Over recent years, the Legislature and law enforcement have been remarkably successful in tackling the Methamphetamine problem in the state. Much of this has been attributed to limiting the purchases of pseudoephedrine, a key ingredient.
In fact, this year the legislature ratcheted up restrictions on the purchase of pseudoephedrine by approving an electronic system to track purchases of the cold medicine. This will help prevent so called “smurfing” or driving from store to store to purchase small amounts of pseudoephedrine.
The results of recent efforts are clear. In 2004, law enforcement officials reported a high of 1,500 clandestine methamphetamine laboratories. By 2007, that number dropped to 178 laboratories, an 88% decrease in labs. But this progress is threatened by a new and easy manufacturing process.
Law enforcement officials are reporting seeing the first signs of what is known as the “shake & bake” method of manufacturing in the State. This new method of manufacturing methamphetamine does two things that make it very hard for law enforcement to find manufacturers.
…the drug can be made in something as simple and small as a 2-liter bottle.
Gone are the large and elaborate labs that required space and equipment. Instead, the drug can be made in something as simple and small as a 2-liter bottle. Additionally, the new process requires far smaller amounts of pseudoephedrine. This means that even the strictest regulations on pseudoephedrine are inadequate to counter the manufacture of methamphetamine.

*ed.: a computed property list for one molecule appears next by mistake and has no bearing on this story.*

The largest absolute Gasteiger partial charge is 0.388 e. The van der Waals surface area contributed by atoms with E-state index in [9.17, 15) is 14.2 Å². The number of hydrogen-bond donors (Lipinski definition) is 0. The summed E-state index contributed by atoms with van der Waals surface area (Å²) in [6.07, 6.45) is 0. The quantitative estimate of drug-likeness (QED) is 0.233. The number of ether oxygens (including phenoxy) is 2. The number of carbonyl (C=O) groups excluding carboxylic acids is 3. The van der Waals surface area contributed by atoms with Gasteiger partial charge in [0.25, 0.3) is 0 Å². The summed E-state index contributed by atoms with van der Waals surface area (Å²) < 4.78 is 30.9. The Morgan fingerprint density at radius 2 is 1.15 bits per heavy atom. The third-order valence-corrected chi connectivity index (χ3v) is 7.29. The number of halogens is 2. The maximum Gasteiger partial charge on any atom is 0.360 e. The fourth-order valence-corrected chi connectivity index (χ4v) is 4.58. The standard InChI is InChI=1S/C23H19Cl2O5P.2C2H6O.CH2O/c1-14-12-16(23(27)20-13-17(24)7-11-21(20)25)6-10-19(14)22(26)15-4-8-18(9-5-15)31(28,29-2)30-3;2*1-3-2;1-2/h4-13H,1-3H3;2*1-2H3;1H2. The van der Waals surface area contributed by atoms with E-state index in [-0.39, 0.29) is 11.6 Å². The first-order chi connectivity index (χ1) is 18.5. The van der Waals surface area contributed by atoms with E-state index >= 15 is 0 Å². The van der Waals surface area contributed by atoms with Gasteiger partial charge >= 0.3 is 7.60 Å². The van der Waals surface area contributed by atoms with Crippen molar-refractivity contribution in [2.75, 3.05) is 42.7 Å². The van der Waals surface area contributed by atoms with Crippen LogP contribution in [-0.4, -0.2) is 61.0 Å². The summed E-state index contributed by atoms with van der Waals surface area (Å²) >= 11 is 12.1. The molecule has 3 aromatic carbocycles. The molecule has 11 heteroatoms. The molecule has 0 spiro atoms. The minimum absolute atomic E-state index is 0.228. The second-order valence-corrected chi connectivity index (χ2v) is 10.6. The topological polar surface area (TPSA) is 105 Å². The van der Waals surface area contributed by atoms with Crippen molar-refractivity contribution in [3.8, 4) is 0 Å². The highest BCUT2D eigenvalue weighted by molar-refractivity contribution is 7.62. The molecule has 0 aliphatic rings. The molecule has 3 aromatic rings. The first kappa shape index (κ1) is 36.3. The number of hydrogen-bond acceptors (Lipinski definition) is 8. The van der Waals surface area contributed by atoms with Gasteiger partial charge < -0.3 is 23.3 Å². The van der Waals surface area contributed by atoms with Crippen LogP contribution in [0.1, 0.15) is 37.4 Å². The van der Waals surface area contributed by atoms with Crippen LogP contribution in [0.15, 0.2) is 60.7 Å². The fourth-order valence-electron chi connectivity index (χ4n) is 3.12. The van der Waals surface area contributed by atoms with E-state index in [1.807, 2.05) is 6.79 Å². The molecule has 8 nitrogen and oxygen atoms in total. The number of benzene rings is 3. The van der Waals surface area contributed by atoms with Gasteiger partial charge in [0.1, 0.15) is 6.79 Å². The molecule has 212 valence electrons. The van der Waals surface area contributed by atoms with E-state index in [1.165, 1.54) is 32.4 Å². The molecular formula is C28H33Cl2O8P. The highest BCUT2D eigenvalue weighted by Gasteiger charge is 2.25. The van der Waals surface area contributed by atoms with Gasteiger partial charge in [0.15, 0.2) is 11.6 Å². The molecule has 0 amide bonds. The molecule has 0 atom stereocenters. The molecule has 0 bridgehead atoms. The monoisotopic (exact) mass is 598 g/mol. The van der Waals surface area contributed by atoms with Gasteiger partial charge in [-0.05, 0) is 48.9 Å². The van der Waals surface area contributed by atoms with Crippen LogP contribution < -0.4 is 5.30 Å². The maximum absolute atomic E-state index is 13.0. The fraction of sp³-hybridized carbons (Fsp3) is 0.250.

While making methamphetamine has been reduced to simply shaking some ingredients in a 2-liter bottle, the danger presented by making meth has not been eliminated. Those making meth using the new method still risk both fires and explosions if not done just right. The “shake and bake” process also produces a toxic sludge that remains in the bottle afterwards. These toxic materials are likely to end up in areas like road ditches that present a real threat to both the public and the environment.
This new process is so easy, that it is prompting fears that many users will start to make the drug themselves. Such an easy and hard to track manufacturing process may present a real threat to recent success in combating the methamphetamine problem in our State. Expect this issue to be on the radar for public safety officials in the next year.